Newswise — End-Permian extinction (EPE) is the greatest biotic crisis in Earth's history, eliminating more than 90% of species in the oceans and more than 70% of species on land.
Researchers led by Dr. LI Menghan from the University of Science and Technology of China (USTC) conducted a S-isotopic study on EPE in the Sydney Basin, and found a sharp S-isotopic decrease coincided with the terrestrial extinction.
They discovered climatic perturbations of short-term cooling caused by the sulfate aerosols, along with longer-term global warming. "Their interactions may have contributed to the EPE on land," said Dr. LI.
Related results were published in Earth and Planetary Science Letters on June 1.
Regarding the study of the environment and the mechanism of the EPE, many studies have focused on the extinction of marine organisms and their mechanisms, while studies on the extinction of terrestrial life are rare.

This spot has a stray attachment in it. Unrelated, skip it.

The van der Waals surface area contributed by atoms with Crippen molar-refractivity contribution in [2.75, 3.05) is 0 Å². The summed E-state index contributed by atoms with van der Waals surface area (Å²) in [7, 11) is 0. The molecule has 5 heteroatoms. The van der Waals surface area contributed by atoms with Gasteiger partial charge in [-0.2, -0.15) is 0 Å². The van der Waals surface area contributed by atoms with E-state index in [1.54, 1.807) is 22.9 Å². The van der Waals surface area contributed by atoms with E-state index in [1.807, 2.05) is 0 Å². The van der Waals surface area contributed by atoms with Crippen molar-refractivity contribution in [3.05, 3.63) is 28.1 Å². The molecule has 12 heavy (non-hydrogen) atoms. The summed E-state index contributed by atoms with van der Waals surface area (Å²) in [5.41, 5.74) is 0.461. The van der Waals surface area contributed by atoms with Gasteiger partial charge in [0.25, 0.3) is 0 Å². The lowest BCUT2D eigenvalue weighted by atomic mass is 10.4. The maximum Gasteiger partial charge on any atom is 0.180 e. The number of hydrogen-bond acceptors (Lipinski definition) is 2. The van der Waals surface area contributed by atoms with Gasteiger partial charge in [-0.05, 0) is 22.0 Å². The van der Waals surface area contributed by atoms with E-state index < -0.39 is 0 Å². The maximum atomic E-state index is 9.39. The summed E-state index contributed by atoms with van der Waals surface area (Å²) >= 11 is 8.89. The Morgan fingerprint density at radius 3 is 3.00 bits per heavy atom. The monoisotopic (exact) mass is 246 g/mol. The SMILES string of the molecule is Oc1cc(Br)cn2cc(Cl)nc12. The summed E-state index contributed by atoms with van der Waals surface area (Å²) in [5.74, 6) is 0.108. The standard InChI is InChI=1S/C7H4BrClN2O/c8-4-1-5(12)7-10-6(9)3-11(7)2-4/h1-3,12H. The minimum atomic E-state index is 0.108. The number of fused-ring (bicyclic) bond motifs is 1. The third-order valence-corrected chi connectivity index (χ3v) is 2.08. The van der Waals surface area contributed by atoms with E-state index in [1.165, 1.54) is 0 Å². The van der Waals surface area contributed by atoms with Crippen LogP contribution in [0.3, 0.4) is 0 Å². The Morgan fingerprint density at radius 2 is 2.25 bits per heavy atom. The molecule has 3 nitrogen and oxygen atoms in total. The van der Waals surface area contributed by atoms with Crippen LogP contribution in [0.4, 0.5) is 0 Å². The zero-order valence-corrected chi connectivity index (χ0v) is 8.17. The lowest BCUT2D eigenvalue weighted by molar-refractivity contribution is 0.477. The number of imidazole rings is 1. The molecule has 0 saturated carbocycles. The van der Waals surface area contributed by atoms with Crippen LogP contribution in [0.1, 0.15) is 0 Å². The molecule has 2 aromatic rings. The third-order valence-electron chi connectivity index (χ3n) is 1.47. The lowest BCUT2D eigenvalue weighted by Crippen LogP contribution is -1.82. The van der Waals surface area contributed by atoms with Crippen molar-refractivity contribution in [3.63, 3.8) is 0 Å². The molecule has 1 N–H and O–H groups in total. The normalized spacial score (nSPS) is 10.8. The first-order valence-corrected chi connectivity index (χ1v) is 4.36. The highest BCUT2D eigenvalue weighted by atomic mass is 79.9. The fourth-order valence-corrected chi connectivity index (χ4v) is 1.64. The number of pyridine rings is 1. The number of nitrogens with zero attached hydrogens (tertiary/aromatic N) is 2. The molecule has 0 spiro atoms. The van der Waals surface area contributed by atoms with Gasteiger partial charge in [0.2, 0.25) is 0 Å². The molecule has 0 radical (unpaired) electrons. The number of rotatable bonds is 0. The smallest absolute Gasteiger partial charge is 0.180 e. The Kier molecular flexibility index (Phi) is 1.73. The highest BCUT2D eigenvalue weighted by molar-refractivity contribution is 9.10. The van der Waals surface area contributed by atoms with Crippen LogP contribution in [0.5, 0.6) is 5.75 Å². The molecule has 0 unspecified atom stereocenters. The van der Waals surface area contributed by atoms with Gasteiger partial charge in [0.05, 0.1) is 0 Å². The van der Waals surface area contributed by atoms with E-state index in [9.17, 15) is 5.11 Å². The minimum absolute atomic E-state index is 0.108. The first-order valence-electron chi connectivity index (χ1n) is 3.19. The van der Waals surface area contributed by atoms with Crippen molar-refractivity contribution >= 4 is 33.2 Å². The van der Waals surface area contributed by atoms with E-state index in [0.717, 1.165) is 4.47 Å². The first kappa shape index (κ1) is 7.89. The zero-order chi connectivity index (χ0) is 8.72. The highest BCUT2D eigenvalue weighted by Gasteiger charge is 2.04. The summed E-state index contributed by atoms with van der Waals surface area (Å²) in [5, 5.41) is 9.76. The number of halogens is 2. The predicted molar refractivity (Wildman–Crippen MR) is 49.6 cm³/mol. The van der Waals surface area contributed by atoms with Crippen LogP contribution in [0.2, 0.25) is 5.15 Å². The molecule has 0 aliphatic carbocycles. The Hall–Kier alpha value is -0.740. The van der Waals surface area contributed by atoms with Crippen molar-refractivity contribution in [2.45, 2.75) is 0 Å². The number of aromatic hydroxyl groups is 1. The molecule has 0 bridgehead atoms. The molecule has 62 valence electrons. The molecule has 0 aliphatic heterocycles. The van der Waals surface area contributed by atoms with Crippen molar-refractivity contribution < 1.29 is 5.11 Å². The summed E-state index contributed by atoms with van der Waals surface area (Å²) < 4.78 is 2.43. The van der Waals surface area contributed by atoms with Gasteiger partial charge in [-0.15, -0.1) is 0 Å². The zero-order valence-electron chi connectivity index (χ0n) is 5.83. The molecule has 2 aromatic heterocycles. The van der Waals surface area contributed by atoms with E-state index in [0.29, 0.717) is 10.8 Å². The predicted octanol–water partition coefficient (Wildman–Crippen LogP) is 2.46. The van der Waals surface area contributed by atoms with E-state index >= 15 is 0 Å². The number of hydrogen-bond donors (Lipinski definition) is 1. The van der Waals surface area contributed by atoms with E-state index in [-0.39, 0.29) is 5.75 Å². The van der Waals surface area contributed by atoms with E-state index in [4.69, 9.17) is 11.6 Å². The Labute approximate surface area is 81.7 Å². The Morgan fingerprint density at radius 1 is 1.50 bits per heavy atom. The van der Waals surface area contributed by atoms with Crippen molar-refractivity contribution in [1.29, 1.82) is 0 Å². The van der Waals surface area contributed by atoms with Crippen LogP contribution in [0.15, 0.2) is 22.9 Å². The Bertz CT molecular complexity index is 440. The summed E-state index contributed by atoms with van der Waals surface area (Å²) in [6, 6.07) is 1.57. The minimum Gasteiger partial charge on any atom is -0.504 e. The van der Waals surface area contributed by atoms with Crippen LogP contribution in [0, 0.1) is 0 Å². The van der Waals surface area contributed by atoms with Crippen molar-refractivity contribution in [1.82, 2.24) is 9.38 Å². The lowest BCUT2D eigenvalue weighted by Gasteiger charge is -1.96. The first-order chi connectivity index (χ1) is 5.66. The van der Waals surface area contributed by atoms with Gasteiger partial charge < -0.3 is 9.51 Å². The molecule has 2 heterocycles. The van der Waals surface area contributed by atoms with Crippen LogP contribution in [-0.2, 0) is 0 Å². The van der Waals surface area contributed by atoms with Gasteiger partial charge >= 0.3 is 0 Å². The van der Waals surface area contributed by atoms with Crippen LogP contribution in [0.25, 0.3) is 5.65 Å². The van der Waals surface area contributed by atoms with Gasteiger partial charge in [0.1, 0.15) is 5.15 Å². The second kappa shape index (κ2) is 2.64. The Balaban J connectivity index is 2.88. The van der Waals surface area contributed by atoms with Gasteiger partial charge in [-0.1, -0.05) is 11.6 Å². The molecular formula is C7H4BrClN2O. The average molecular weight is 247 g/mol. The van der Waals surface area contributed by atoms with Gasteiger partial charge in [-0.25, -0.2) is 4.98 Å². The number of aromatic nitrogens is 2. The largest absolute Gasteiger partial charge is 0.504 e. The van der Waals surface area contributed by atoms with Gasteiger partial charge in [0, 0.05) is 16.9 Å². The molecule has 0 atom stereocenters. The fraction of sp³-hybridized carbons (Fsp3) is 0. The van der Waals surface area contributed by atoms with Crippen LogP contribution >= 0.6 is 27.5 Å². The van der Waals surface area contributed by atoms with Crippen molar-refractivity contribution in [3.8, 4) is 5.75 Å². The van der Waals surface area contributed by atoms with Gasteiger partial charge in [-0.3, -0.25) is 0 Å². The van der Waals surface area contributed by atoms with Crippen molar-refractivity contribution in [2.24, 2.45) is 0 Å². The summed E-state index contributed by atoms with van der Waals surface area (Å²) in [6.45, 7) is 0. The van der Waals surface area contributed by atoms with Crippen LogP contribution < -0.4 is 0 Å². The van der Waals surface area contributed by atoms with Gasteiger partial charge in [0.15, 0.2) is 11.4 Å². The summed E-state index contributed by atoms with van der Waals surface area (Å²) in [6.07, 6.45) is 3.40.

In this study, the research team conducted detailed measurements and multiple data analyses of over 1,000 m of boreholes and associated stratigraphy to first pinpoint the stratigraphy of terrestrial organisms extinct in the Sydney Basin. The data indicated that the extinction of terrestrial organisms in the Sydney Basin preceded the global marine extinction by approximately 200,000 to 600,000 years.
On this basis, the team suggested that the high pre-extinction S-isotopic compositions of pyrite from the Sydney Basin may have been produced by similar sulfur cycling processes in sulfate-deficient lake systems. A sharp S-isotopic decrease coincided with the terrestrial extinction, which was manifested in three stages.
"The dominant source for the elevated sulfate concentrations in the extinction interval came from the dispersal of atmospheric sulfate aerosols emitted by the Siberian Traps volcanism," said Dr. LI. The fallout of sulfuric acid rain resulting from the Siberian Traps Large Igneous Province (STLIP) may have raised the sulfate concentrations in the Sydney Basin, which coincided with the EPE on land. Climatic perturbations of short-term cooling caused by the sulfate aerosols, along with longer-term global warming and their interactions, have contributed to the EPE on land.
The S-isotopic data from the well-defined biostratigraphy and precise geochronology of the Sydney Basin provide new and independent evidence for the massive deposition of atmospheric sulfate, which may play a critical role in the EPE on land.